This is part of my continuing series looking back on films from before I began this blog. The ten films below are unranked and listed in no particular order. Enjoy.
Syndromes and a Century - I've never seen the passage of time captured on film quite like this, as Weerasethakul looks in on a hospital and its inhabitants at two different periods. The environments speak volumes, charting the changes in how the characters interact with the natural world, how the role of spirituality has transformed, and how behaviors have shifted. The action is often so incidental, but because of the film's unusual structure and staging, it conveys so much. Like most Weerasetahkul films, "Syndromes" is often impenetrable, but always fascinating and engaging.
The Prestige - One of Christopher Nolan's most well-realized puzzle boxes is this mystery thriller about two rival magicians and their life-threatening obsession over a magic trick. Hugh Jackman and Christian Bale are wonderfully matched as the lead actors, the twisty narrative is never an impediment to the thundering dramatics, and the images are fantastic. I always appreciated that the film not only delivered completely on what it promised, but it found ways to keep exploring its central themes from different angles. It's everything I love about Nolan's work in its purest form.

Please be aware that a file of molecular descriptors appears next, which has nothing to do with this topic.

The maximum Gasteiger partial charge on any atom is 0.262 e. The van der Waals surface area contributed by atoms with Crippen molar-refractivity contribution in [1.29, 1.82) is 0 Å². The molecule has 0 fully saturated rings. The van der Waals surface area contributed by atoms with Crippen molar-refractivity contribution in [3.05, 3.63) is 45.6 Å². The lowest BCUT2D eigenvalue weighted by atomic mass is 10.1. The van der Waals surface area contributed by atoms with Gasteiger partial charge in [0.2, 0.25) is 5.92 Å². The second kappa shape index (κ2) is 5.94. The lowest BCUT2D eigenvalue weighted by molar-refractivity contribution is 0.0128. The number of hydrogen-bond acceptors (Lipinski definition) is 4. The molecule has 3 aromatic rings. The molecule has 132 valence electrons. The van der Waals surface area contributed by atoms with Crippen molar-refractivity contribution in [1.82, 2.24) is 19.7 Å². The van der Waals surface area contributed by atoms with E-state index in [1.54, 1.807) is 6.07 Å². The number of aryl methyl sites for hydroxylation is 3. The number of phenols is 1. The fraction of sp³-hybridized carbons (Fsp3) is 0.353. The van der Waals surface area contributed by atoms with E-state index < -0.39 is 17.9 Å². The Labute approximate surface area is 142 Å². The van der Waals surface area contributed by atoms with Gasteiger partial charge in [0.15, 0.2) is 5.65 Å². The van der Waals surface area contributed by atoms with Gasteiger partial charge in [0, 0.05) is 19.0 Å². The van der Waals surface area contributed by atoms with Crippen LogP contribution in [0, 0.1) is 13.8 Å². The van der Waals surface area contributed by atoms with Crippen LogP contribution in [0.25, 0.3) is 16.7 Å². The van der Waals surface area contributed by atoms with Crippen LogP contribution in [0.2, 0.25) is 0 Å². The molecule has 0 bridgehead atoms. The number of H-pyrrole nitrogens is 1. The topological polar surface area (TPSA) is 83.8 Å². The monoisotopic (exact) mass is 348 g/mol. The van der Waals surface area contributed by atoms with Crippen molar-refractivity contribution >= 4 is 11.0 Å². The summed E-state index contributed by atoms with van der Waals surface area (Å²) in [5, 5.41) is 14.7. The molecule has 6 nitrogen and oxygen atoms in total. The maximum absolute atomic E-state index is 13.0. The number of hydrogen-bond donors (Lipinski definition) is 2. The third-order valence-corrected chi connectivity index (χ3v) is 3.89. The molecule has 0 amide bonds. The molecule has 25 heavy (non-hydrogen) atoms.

Little Miss Sunshine - For years, a friend of mine used "Little Miss Sunshine" as an example of the typical quirky indie film of the times, with its dysfunctional family, tragicomic tone, and wry outlook on life. I consider it one of the best ensemble comedies of its kind because it handles all these elements so well. Moreover, it's a great showcase for a bevy of great performers, old and new. This was many viewers' first introduction to Paul Dano and to Steve Carrell as a serious actor. And then you had Alan Arkin, stealing every scene he appeared in. Who could resist so much heartwarming misery?
Children of Men - Astonishingly overlooked at the time of its release, "Children of Men" remains one of the best films of the 2000s. It's a harrowing human drama that just happens to take place in a dystopian future, and rarely feels like a typical sci-fi film. It's not often you find genre heroes as humanely rendered as Theo and Kee. And they're subjected to so much wrenching emotional turbulence, all handled so deftly. The absorbing, ambitious cinematography and complex production also make this an impressive technical feat, though you'll hardly notice while you're watching the story unfold.
Pan's Labyrinth - Guillermo Del Toro's darkest fairy tale observes the aftermath of the Spanish Civil War through the eyes of an imaginative, precocious little girl named Ofelia. He seamlessly blends her fantasy world with the violent reality of life with her new stepfather, an officer of the totalitarian Franco regime. The fantasy elements, including elaborate creatures and environments, are astoundingly well executed. However, it's their pairing with a highly suspenseful, often very adult war story that gives it so much resonance. Captain Vidal is one of the great cinema monsters of the era.